Winners’ Press Conference interview with Christine Langan (BBC Films) for Outstanding Contribution to British Cinema
Winners' press conference interview with Christine Langan (BBC Films) in the Outstanding Contribution to British Cinema category
Q. So Christine, congratulations!
A. Thank you very much.
Q. How does it feel? What does this mean for BBC Films and for you specifically?
A. Well, it's thrilling for BBC Films. I think it really puts a flag in the sand or, you know, better image, if I could find one, it really puts us on the map, both out there, hopefully, in the world with the public who are not always aware of what the BBC is doing in film, and also within the BBC, just to remind them that everyone needs them in film. And, you know, that it's a very, very worthwhile and essential occupation. It's something that contributes massively to all aspects of public life.
So, you know, BBC Films is the BBC's sole participation in independent film making in this country, and it's a very small team and it's a small budget, but it really goes a very long way. We squeeze a lot of juice out of it. So I think it is important that the BBC remembers that we're there and part of, you know, the mother ship. (Laughs)
Q. So this will be useful for meetings tomorrow. Just plonk it on the table and ...?
A. I think for the long term health of my department, this is extremely valuable.
NEW SPEAKER: I am from BBC Radio. Some amazing films over the years. We saw a list: Billy Elliott, Mrs Brown. Films that have had great success as well in the award ceremonies. Does that make it worthwhile as well?
A. Yes, absolutely. I mean, an awful lot of films don't go anywhere near award ceremonies and that doesn't invalidate them in any way, and it is lovely to discover a film with relative freshness without having all your opinions formed by reviewers and award ceremonies. But obviously it is about raising the profile of individual titles above the thicket of films that are out there, to sustain their lives.
So yes, if you can if you can make films of prominence, then it certainly validates what we are doing. But, you know, it is very much about an eclectic mix. It is about the newbies, the beginner slopes, the new talent coming through, as well as something like Saving Mr Banks which ended up being a Disney film. We developed it, but it ended up being funded almost entirely by Disney for $30 million. Sort of everything in between.
NEW SPEAKER: (Inaudible) BBC, but actually, isn't the bigger picture facing politicians and the Government, because the Government has been quite keen to fund (inaudible) and the Chancellor (inaudible) and so on, it actually is not really (inaudible) a new element and that side of things quite important in terms of the Government getting how important you are in the ecology of film.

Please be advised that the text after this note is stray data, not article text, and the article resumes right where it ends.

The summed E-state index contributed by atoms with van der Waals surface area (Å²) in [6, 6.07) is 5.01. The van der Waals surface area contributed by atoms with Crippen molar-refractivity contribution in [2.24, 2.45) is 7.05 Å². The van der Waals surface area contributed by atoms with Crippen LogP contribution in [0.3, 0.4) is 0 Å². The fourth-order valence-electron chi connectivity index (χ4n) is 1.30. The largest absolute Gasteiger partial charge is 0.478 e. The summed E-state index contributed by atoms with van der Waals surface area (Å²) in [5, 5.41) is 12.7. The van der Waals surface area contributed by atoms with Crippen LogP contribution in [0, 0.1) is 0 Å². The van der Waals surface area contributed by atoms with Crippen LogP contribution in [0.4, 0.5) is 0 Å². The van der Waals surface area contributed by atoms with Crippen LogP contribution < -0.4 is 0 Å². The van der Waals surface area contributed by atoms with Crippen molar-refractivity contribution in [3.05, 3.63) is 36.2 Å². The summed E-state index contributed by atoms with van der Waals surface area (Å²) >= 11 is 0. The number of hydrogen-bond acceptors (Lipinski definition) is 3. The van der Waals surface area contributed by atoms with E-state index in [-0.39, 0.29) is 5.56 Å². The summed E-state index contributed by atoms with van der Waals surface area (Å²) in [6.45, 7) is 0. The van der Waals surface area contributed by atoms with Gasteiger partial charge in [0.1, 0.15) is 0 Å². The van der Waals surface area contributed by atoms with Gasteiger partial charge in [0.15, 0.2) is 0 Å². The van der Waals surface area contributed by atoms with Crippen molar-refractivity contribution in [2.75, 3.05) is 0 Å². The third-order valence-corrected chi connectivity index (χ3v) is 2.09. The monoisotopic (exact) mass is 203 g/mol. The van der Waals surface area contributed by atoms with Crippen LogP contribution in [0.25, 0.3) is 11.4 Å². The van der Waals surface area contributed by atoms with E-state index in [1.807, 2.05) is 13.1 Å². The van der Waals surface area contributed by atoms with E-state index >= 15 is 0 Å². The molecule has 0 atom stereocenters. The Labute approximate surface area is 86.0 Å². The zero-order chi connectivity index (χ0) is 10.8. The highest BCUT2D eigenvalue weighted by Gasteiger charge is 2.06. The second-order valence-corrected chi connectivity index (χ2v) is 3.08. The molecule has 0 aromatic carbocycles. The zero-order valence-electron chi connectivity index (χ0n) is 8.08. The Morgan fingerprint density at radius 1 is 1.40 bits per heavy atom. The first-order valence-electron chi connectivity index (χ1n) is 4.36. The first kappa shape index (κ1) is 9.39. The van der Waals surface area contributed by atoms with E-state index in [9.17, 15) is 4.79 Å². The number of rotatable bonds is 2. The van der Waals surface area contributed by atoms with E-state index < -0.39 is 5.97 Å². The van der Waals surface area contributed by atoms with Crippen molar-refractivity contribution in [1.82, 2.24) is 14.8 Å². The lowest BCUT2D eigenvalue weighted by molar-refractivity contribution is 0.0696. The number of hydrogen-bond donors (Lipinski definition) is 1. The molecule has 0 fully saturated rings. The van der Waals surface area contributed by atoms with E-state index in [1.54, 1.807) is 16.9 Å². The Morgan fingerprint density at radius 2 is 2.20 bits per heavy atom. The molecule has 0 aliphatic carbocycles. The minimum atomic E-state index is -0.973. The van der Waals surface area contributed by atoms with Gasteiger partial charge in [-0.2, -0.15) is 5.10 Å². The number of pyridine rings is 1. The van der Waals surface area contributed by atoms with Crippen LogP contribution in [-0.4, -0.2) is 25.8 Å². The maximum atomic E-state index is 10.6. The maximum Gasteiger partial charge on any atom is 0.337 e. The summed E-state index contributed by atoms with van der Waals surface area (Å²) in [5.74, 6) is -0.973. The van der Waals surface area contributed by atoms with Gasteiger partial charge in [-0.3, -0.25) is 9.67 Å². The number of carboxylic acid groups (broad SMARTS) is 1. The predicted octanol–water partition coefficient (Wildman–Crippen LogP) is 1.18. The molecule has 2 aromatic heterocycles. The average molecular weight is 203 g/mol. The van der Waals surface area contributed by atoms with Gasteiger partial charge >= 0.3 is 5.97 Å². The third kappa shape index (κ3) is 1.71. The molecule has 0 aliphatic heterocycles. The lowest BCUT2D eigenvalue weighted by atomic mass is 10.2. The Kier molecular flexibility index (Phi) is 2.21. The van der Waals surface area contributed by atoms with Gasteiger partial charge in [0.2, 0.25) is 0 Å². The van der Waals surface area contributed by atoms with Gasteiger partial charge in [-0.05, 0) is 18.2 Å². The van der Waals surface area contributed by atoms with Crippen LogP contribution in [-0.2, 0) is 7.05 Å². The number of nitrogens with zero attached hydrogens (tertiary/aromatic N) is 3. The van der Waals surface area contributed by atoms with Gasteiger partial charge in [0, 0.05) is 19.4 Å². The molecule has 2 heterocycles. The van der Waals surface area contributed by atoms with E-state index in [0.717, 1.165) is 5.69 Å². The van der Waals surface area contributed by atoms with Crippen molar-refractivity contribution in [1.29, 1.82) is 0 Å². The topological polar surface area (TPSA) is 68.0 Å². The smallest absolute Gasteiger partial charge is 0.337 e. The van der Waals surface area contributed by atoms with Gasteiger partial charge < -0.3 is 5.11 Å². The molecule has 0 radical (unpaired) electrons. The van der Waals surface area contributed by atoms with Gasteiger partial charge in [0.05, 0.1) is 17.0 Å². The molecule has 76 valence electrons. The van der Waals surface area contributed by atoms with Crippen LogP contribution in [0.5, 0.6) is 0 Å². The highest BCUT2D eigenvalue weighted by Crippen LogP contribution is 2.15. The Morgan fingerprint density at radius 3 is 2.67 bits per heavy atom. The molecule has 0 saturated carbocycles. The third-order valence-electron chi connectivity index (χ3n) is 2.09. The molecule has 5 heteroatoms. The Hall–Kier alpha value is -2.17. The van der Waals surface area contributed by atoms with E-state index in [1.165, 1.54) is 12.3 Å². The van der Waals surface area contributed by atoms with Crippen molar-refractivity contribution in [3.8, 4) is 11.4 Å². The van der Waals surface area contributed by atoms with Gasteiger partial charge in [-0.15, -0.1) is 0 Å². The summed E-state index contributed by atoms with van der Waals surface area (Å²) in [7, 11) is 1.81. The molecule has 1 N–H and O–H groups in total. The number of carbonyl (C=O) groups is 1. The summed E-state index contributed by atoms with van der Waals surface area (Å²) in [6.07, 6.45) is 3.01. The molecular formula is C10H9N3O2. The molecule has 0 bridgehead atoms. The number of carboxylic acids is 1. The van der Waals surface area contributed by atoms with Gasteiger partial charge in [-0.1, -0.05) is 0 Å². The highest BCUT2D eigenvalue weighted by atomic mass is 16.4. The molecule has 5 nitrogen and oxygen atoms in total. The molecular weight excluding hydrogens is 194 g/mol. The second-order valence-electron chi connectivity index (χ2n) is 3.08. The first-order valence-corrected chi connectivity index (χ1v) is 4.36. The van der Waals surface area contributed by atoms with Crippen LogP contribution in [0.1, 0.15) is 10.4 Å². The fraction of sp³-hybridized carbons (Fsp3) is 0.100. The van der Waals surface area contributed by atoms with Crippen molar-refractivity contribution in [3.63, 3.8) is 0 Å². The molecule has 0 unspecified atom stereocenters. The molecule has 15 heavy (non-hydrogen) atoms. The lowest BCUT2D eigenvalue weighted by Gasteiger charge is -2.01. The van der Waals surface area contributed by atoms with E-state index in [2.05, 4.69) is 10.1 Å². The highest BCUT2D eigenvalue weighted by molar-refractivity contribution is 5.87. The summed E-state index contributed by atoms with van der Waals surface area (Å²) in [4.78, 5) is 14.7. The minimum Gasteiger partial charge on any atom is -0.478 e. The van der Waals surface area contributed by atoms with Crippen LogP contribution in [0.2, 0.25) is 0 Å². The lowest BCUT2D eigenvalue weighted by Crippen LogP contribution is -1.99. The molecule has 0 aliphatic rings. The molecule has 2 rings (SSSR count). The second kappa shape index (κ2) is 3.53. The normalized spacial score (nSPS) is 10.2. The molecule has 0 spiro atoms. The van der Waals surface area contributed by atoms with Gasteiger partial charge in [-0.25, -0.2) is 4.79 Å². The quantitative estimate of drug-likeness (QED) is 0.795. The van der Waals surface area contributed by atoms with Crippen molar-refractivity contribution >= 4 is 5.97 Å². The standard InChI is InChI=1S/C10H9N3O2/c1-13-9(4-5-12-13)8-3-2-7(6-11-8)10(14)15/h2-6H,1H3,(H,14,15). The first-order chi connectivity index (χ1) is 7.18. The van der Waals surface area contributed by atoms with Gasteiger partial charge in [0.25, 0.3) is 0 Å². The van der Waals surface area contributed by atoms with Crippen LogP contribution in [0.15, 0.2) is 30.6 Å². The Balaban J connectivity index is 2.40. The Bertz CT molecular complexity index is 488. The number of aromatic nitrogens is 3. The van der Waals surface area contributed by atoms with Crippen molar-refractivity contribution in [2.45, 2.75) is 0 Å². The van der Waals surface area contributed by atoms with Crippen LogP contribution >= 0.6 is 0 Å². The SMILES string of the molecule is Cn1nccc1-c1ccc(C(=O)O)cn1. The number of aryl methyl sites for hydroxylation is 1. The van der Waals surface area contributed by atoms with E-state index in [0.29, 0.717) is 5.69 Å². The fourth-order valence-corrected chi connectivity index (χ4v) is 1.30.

A. Yes, I think that is absolutely true. I think, you know, the Government and GCMS has certainly been aware of the value of film, generally speaking, to the creative economy and the economy at large. And probably, you know, they are cognisant of the value of it to our cultural life as well. And it doesn't do any harm to remind them that the BBC has a very valuable and influential role in all of that, especially in the early stages where it's hardest. And although the money and the time and the effort you are putting into development might seem, you know, quite considerably less than production money, it's still risk money, if you like. And there are very few people who are prepared to go there.
NEW SPEAKER: Congratulations again on this award. Obviously it is a celebration of some fantastic past achievements. I wonder if you personally have one you are most proud of and what, looking to the future, you are most excited about.
A. I there are titles I could mention. I have been talking about Philomena quite a lot. It seems a little unfair to home in on one, because they are all so different, and I am very exited about Bill and X plus Y, both of which come out this March. But equally, Far from the Madding Crowd is something that I have you know, it is a very beautiful adaptation. It is out in May and, you know, it is a book I read as a kid and just fell in love with. So it is a dream to have such an amazing adaptation coming through.
And the future, you know, I am not really the person to talk about technologies, but in terms of the quality of the writing and the directing, I just hope that we can keep it coming and keep honing it and bring a very diverse and eclectic, interesting and compelling slate that lures money and attention in from the rest of the world, which is very much my aim, to, you know to keep us very high in the mix of the film world.
Q. Fantastic. Thanks once again.
Congratulations, Christine Langan of BBC Films.
A. Thank you very much.